Currently, not enough time or funding is invested in the pre-clinical and early phase clinical testing of new therapies to treat pregnancy complications. At present, we often jump from animal models to clinical trials using a single dose of the therapy, and test it in women with a "broad" and/or severe phenotype of disease. We do this without gathering pharmacokinetic/pharmacodynamic/dosing information from these women, and then are surprised when a study shows no effect, and the drug is abandoned.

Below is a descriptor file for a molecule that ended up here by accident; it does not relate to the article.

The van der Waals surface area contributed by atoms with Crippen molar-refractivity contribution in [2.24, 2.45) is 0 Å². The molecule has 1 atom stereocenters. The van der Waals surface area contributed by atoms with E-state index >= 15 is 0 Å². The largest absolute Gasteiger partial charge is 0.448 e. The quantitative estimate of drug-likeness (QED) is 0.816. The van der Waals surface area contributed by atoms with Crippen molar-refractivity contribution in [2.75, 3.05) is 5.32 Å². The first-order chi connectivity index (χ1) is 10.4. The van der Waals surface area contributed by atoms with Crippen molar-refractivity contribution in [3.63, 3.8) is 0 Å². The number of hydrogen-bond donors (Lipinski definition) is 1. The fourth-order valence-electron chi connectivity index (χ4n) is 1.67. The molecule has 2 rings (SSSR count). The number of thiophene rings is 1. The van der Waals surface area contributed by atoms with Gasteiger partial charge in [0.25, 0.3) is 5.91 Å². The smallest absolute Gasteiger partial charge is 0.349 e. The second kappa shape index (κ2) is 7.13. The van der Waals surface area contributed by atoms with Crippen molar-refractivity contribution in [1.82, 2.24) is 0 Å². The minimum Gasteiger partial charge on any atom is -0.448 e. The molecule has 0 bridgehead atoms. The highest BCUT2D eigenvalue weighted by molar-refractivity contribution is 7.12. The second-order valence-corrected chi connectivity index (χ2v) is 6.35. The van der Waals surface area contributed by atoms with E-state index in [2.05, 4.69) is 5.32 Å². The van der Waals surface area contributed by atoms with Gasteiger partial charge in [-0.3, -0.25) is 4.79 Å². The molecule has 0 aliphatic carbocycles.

We (funders, scientists and clinicians) need to be prepared to do the hard work to gather all the required information to understand how and why drugs work in a defined cohort of pregnant women. We need to know we are giving an appropriate dose to achieve the effect we are seeking, and that the therapeutic concentration in the plasma is maintained throughout the trial. We need to know that our cohort exhibits the pathology we are aiming to correct, and that we have effective and accurate measure(s) of that pathology, so we can quantify the patient's response to the therapy. We also need to know that the disease is not so severe that it cannot be rescued by the intervention we are testing. Robustly answering all of these questions will allow us to design more effective clinical trials and not lead to the premature dismissal of potentially effective therapies because of poor planning.